Article

Circadian Regulation of A-Type Potassium Currents in the Suprachiasmatic Nucleus

Department of Psychiatry and Biobehavioral Sciences, University of California-Los Angeles, Los Angeles, CA 90024-1759, USA.
Journal of Neurophysiology (Impact Factor: 3.04). 11/2009; 103(2):632-40. DOI: 10.1152/jn.00670.2009
Source: PubMed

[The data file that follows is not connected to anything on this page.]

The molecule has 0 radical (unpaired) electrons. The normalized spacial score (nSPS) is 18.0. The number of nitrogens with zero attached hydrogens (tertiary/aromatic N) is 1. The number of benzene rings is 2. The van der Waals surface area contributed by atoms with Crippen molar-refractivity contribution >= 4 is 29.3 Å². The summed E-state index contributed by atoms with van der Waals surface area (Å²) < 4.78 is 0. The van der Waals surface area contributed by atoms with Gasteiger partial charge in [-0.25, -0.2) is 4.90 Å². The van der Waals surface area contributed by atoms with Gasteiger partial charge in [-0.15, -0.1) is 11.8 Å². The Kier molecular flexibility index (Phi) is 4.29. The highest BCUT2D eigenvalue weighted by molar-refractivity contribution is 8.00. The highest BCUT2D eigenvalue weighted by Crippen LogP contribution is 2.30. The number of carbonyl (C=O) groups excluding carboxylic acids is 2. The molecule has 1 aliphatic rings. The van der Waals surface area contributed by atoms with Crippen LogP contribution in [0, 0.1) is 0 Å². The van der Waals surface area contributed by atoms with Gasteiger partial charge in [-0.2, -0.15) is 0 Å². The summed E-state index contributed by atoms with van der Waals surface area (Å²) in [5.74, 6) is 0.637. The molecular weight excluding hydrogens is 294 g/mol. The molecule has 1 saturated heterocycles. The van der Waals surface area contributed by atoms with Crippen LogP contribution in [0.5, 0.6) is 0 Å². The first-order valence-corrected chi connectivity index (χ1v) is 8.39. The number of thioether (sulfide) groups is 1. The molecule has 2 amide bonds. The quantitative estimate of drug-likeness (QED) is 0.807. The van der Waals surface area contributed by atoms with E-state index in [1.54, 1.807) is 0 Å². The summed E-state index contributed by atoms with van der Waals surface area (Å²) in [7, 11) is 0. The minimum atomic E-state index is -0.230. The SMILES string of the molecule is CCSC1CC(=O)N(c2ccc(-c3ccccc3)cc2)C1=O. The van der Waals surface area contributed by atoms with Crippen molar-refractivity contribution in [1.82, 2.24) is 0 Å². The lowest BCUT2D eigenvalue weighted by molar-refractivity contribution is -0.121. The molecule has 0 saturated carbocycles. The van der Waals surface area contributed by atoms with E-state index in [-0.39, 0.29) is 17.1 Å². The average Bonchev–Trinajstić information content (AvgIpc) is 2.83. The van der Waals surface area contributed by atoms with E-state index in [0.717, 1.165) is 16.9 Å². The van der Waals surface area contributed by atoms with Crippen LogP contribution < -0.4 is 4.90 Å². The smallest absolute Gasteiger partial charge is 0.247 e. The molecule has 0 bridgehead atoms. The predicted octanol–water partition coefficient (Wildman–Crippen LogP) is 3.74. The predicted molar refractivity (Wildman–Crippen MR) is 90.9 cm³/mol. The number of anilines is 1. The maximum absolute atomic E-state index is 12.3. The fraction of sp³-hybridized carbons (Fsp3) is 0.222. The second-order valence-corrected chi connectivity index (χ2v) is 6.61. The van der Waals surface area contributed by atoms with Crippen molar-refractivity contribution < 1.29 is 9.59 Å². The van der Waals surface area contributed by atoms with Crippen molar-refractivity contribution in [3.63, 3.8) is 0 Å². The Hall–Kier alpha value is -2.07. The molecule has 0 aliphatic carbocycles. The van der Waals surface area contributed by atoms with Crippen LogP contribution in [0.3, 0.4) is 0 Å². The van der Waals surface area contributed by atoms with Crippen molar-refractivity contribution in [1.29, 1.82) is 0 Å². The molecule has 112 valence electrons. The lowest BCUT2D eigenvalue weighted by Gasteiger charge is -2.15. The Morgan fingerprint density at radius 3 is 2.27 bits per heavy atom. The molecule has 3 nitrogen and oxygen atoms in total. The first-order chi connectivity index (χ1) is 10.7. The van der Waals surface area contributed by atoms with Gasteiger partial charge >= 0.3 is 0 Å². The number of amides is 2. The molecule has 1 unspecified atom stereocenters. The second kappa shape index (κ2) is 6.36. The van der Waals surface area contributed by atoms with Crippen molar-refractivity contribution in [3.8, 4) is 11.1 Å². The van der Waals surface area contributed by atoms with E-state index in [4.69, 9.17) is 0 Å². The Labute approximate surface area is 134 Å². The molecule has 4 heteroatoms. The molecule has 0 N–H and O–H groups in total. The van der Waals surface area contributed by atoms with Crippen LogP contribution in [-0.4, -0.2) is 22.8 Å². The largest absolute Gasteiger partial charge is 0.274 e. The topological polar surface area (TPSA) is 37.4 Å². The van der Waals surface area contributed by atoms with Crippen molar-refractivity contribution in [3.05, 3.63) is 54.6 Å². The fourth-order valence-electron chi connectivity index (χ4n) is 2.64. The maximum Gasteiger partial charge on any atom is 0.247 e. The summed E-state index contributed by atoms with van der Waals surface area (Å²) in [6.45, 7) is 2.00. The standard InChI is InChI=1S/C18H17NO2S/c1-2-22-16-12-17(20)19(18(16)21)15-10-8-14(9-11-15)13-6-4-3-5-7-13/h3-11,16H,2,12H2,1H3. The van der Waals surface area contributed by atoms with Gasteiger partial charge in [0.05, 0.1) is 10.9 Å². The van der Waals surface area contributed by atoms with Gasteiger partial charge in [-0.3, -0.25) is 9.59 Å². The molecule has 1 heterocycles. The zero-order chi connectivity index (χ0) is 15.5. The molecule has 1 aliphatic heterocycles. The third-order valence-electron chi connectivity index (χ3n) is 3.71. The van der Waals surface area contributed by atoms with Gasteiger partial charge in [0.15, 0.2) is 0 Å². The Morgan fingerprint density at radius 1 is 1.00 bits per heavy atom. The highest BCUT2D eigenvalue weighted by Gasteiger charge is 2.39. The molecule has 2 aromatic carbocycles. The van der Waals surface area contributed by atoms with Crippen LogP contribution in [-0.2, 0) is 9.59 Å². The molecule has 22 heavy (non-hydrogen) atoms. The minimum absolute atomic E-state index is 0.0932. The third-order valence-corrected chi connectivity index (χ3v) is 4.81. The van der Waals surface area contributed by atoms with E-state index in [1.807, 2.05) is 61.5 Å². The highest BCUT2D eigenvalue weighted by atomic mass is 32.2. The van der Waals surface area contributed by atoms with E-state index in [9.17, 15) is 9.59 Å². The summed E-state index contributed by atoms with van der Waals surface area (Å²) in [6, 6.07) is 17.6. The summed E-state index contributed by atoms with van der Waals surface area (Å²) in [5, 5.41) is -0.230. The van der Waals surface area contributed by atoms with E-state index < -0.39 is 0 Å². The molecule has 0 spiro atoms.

ABSTRACT In mammals, the precise circadian timing of many biological processes depends on the generation of oscillations in neural activity of pacemaker cells in the suprachiasmatic nucleus (SCN) of the hypothalamus. Understanding the ionic mechanisms underlying these rhythms is an important goal of research in chronobiology. Previous work has shown that SCN neurons express A-type potassium currents (IAs), but little is known about the properties of this current in the SCN. We sought to characterize some of these properties, including the identities of IA channel subunits found in the SCN and the circadian regulation of IA itself. In this study, we were able to detect significant hybridization for Shal-related family members 1 and 2 (Kv4.1 and 4.2) within the SCN. In addition, we used Western blot to show that the Kv4.1 and 4.2 proteins are expressed in SCN tissue. We further show that the magnitude of the IA current exhibits a diurnal rhythm that peaks during the day in the dorsal region of the mouse SCN. This rhythm seems to be driven by a subset of SCN neurons with a larger peak current and a longer decay constant. Importantly, this rhythm in neurons in the dorsal SCN continues in constant darkness, providing an important demonstration of the circadian regulation of an intrinsic voltage-gated current in mammalian cells. We conclude that the anatomical expression, biophysical properties, and pharmacological profiles measured are all consistent with the SCN IA current being generated by Kv4 channels. Additionally, these data suggest a role for IA in the regulation of spontaneous action potential firing during the transitions between day/night and in the integration of synaptic inputs to SCN neurons throughout the daily cycle.

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